Is top Trinity job impossible?

How can Trinity Mirror's boss turn its fortunes around?

Les Middleton, joint head, MediaCom Accent
Les Middleton, joint head, MediaCom Accent

Following Sly Bailey's announcement at the start of the month that she intended to leave Trinity Mirror by the end of the year, there were some predictably catty remarks about her among rival newspaper groups. There were insinuations, for instance, that she a) dyed her hair blonde; b) liked shopping; and c) didn't particularly care to hobnob with members of the great unwashed toiling in the newsroom of the Daily Mirror.

Some even went so far as to point out (this was, after all, the salient point) that she'd reached her decision after a row over money, having refused to take the paycut shareholders were inviting her to consider. After all, she was barely rubbing along on £1.7 million.

Bailey became the chief executive of Trinity Mirror in 2003, when the company's share price was around £4. Last week, it was just over 32p. By that headline measure alone, Bailey has been struggling to justify her salary.

Of course, national newspapers have had a terrible decade, with print revenues melting away far faster than digital revenues can be generated to replace them. And the regional sector (Trinity Mirror is the UK's biggest publisher of regional titles) has been subject to even more severe structural and cyclical pressures.

But cost-cutting has been a theme of Bailey's tenure - leading to closures and sell-offs, as well as redundancies. When she joined, the company published more than 200 regional titles; now, the figure is less than 150. Bailey's successor (while the search for a new chief executive is on) will be the incoming chairman, David Grigson, a former Reuters finance chief and ex-finance director at Emap and chairman of Emap Digital. Grigson faces a ticklish challenge, particularly in light of last week's revelations that revenue projections are worse than feared.

The most obvious course might be to ditch more of the company's portfolio of regional titles and focus on the big national brands. But Les Middleton, the joint head of the regional media specialist MediaCom Accent, argues that people are far too quick to write off the regionals. He says: "Classified advertising used to be the sector's cash cow. It has lost that and it won't be coming back. Display is a different matter - and we know regional press works. It drives footfall to retailers, for instance.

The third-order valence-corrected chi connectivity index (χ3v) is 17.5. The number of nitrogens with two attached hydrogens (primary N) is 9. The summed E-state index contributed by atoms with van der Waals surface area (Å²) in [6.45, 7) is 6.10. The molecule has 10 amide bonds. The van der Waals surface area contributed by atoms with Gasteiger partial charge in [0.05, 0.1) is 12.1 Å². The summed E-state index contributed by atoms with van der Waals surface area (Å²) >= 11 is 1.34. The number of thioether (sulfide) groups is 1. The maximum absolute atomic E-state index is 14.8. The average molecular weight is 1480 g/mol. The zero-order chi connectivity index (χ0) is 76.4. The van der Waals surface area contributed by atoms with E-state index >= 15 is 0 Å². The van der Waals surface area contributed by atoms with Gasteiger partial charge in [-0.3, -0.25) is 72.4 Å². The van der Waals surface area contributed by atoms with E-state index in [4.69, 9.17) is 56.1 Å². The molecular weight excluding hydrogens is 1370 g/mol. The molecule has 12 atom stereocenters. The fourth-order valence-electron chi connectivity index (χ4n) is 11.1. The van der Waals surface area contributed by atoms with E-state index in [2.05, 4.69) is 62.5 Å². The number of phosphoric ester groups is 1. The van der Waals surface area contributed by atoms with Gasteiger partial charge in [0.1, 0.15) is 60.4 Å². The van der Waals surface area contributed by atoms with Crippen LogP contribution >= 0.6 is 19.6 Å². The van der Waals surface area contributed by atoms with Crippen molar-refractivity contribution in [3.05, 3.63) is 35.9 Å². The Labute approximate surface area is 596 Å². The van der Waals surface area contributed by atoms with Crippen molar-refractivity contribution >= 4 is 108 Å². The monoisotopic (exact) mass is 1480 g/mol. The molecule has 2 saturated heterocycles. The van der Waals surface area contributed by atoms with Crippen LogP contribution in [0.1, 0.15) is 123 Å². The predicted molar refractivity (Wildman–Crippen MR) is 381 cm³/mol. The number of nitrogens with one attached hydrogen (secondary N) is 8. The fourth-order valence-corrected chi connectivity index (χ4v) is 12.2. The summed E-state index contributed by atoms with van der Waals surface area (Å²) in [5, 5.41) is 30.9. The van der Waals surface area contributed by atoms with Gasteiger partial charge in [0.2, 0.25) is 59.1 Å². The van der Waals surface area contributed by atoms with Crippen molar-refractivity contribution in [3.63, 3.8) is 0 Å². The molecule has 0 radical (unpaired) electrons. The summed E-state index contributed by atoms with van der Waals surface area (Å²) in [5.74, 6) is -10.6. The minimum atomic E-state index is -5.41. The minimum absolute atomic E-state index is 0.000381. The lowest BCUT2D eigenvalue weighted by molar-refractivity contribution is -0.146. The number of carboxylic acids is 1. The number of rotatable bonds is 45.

"We need a uniform platform (embracing standardised editorial formats and advertising templates) across the whole group. That will make life easier for everyone. But I think we're seeing the regionals becoming more commercially minded and flexible - such as considering coverwraps. Clearly, there's still a role for regional press, especially when 40 per cent of regional daily press readership does not read another daily. That's a large audience."

Sam Hughes, the head of press at Vizeum, has more knowledge of the nationals than the regionals - but she too argues that the company shouldn't lose sight of the importance of the regional side of the business. She reasons: "It has been selling off parts of that side for years and it hasn't been the answer. I think it should focus more on monetising what it still has. I think, generally, the company could work more creatively with agencies - for instance, developing partnerships and sponsorships."

Meanwhile, Liam Mullins, the head of press at the7stars, argues that the new regime should refocus investment on the national newspaper assets while continuing to develop the digital side. He explains: "I believe this should start with the national newspaper supplements, which suffer in comparison with News International's products. Mirror Football and its celebrity news offering 3am are great examples of Trinity trying to broaden its web footprint and bring in younger readers to the brands - but they can always do more. Plans mooted in 2011 to release a standalone football print product should be revisited - especially with gaming and bookmaking among the few sectors booming in the market."

And David Mulrenan, the head of press at ZenithOptimedia, agrees that big-brand digital properties must be the priority. He concludes: "Many other publishers have used their digital offerings to attract a younger audience by differentiating their product across different platforms - and it's paying dividends. The Telegraph, The Guardian and the Mail spring to mind. Grigson will have to take some brave decisions to find the capital to invest in content that will see the Mirror brand prosper in future years."

NO - Les Middleton, joint head, MediaCom Accent

"Regional press revenues have been under pressure, so the sector has had to cut its cloth accordingly, but Trinity Mirror has been one of the stronger groups. It has been at the forefront of innovation - and I'm sure that can continue."

MAYBE - Sam Hughes, head of press, Vizeum

"It's a massive challenge, but Grigson will make it work. He has a great track record. The Mirror, especially, has a good commercial team and I'm sure he will be able to work effectively with them."

NO - Liam Mullins, head of press, the7stars

"The Daily Mirror needs to start to leverage the power of its readers more. At 45p, it is the most expensive red top and has more than a million people willing to pay 15p more than the Daily Star and The Sun each day. This is impressive."

MAYBE - David Mulrenan, head of press, ZenithOptimedia

"He is joining a company that is at a crossroads. On the regional side of the business, there have been hard decisions made and, no doubt, there will be more of these to come - however, it is in the digital space where clear leadership is needed."